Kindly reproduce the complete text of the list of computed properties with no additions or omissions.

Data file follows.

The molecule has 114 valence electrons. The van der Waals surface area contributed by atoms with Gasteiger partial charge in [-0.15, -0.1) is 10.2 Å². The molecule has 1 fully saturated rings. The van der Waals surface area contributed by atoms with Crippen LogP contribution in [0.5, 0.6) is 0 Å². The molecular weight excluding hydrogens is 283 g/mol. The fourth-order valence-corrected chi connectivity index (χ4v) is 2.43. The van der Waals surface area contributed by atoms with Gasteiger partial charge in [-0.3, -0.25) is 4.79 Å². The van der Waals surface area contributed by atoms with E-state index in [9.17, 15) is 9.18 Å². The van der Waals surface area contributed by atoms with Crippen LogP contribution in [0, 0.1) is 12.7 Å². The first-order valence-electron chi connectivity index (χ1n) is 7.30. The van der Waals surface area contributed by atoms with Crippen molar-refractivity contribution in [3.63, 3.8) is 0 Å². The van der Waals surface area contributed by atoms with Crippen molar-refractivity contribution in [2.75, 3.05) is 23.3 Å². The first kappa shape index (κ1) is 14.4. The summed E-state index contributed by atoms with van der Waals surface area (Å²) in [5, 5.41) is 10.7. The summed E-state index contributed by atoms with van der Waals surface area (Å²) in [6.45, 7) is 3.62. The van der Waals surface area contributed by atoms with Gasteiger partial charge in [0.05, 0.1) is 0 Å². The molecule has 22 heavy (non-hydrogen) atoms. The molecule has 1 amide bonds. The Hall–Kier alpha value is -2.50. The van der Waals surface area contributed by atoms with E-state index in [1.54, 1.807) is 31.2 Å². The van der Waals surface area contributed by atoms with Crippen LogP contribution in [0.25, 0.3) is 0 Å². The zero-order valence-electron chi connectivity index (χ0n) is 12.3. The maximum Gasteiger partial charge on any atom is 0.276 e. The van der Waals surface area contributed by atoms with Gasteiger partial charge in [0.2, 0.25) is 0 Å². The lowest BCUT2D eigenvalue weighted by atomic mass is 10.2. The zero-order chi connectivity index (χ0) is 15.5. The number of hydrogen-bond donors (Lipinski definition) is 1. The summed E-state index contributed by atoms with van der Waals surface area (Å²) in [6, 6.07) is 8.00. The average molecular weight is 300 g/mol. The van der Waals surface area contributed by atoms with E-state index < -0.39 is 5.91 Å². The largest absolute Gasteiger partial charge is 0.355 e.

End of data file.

The molecule has 114 valence electrons. The van der Waals surface area contributed by atoms with Gasteiger partial charge in [-0.15, -0.1) is 10.2 Å². The molecule has 1 fully saturated rings. The van der Waals surface area contributed by atoms with Crippen LogP contribution in [0.5, 0.6) is 0 Å². The molecular weight excluding hydrogens is 283 g/mol. The fourth-order valence-corrected chi connectivity index (χ4v) is 2.43. The van der Waals surface area contributed by atoms with Gasteiger partial charge in [-0.3, -0.25) is 4.79 Å². The van der Waals surface area contributed by atoms with E-state index in [9.17, 15) is 9.18 Å². The van der Waals surface area contributed by atoms with Crippen LogP contribution in [0, 0.1) is 12.7 Å². The first-order valence-electron chi connectivity index (χ1n) is 7.30. The van der Waals surface area contributed by atoms with Crippen molar-refractivity contribution in [3.63, 3.8) is 0 Å². The van der Waals surface area contributed by atoms with Crippen molar-refractivity contribution in [2.75, 3.05) is 23.3 Å². The first kappa shape index (κ1) is 14.4. The summed E-state index contributed by atoms with van der Waals surface area (Å²) in [5, 5.41) is 10.7. The summed E-state index contributed by atoms with van der Waals surface area (Å²) in [6.45, 7) is 3.62. The van der Waals surface area contributed by atoms with Gasteiger partial charge in [0.05, 0.1) is 0 Å². The molecule has 22 heavy (non-hydrogen) atoms. The molecule has 1 amide bonds. The Hall–Kier alpha value is -2.50. The van der Waals surface area contributed by atoms with E-state index in [1.54, 1.807) is 31.2 Å². The van der Waals surface area contributed by atoms with Crippen LogP contribution in [0.25, 0.3) is 0 Å². The zero-order valence-electron chi connectivity index (χ0n) is 12.3. The maximum Gasteiger partial charge on any atom is 0.276 e. The van der Waals surface area contributed by atoms with Gasteiger partial charge in [0.2, 0.25) is 0 Å². The lowest BCUT2D eigenvalue weighted by atomic mass is 10.2. The zero-order chi connectivity index (χ0) is 15.5. The number of hydrogen-bond donors (Lipinski definition) is 1. The summed E-state index contributed by atoms with van der Waals surface area (Å²) in [6, 6.07) is 8.00. The average molecular weight is 300 g/mol. The van der Waals surface area contributed by atoms with E-state index < -0.39 is 5.91 Å². The largest absolute Gasteiger partial charge is 0.355 e.